One implication of this decision is that pedagogical considerations will shape the character of the posts. You will likely see me devote more attention than usual to explicating the views and arguments of different philosophers and religious thinkers. I may be more judicious about when I reveal what I think on an issue (based on my sense of how such revelations are likely to impact my aim of inspiring independent critical thinking in my students*). And there are likely to be more posts that serve primarily to set up discussion questions.

Another implication of this decision is that certain promised posts (e.g., on Hegel, on philosophy of mind, etc.) may be delayed (unless I get to them before the school year starts...but given my need to prepare for the coming semester, I'm not expecting a lot of really time-consuming posts between now and then). While this is regrettable, I think that the benefits--both for my students and for regular contributors to this blog--outweigh the drawbacks.

*On this point, I've found that a balance between being mercurial on some topics and forthright about my position on others works best. When I do the former, some students feel less intimidated about sharing their own views, and it becomes easier to operate as a facilitator for discussions among students. But the discipline of philosophy proceeds by philosophers developing arguments for their own positions which they then present to others with an invitation to raise objections, challenges, and opposing arguments (and which they then defend or revise in the light of these objections). Modeling this process in the classroom (or, it seems, on a blog) is one valuable way for students to learn how philosophy works--and while I can (and do) ask students to be in the hotseat and defend their views in the light objections, I believe there are real pedagogical benefits to putting myself in the hotseat by presenting my own arguments and ideas and inviting students to act as fellow philosophers critically assessing them--at least once I'm confident that the students understand that they are supposed to challenge me, that I do not punish them for disagreeing, etc.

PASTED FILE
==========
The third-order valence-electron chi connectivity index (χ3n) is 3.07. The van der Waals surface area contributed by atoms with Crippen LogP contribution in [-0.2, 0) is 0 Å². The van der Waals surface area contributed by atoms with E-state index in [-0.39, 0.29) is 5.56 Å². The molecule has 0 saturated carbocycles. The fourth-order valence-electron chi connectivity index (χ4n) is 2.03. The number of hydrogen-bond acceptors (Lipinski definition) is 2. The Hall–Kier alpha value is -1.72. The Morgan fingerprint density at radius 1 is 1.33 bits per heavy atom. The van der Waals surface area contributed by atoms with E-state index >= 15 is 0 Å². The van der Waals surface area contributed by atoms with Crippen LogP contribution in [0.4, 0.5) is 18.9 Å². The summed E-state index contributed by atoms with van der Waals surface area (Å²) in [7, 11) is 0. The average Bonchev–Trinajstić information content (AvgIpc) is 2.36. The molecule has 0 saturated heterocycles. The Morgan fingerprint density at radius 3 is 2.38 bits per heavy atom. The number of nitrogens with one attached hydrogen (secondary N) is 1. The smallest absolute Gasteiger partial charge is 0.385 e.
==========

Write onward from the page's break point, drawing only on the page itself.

Tuesday, July 27, 2010

Buying and Selling Constraints on Academic Freedom and Integrity: The Case of BP

I just finished reading the short opinion article, "BP and Academic Freedom," published a few days ago in Inside Higher Ed. While the article has nothing directly to do with philosophy of religion (and while I'm pretty sure BP won't be knocking on my door offering me an opportunity to sell my academic soul in exchange for gobs of money), it chilled me enough that I wanted to share it here.

In brief, the article notes a recent trend on the part of BP to seek out researchers who are doing or may do work related to the oil spew in the Gulf of Mexico, and to offer them lucrative contracts--in exchange for agreeing to relinquish control of research findings and their dissemination to BP. As Cary Nelson, the author of the article, puts it: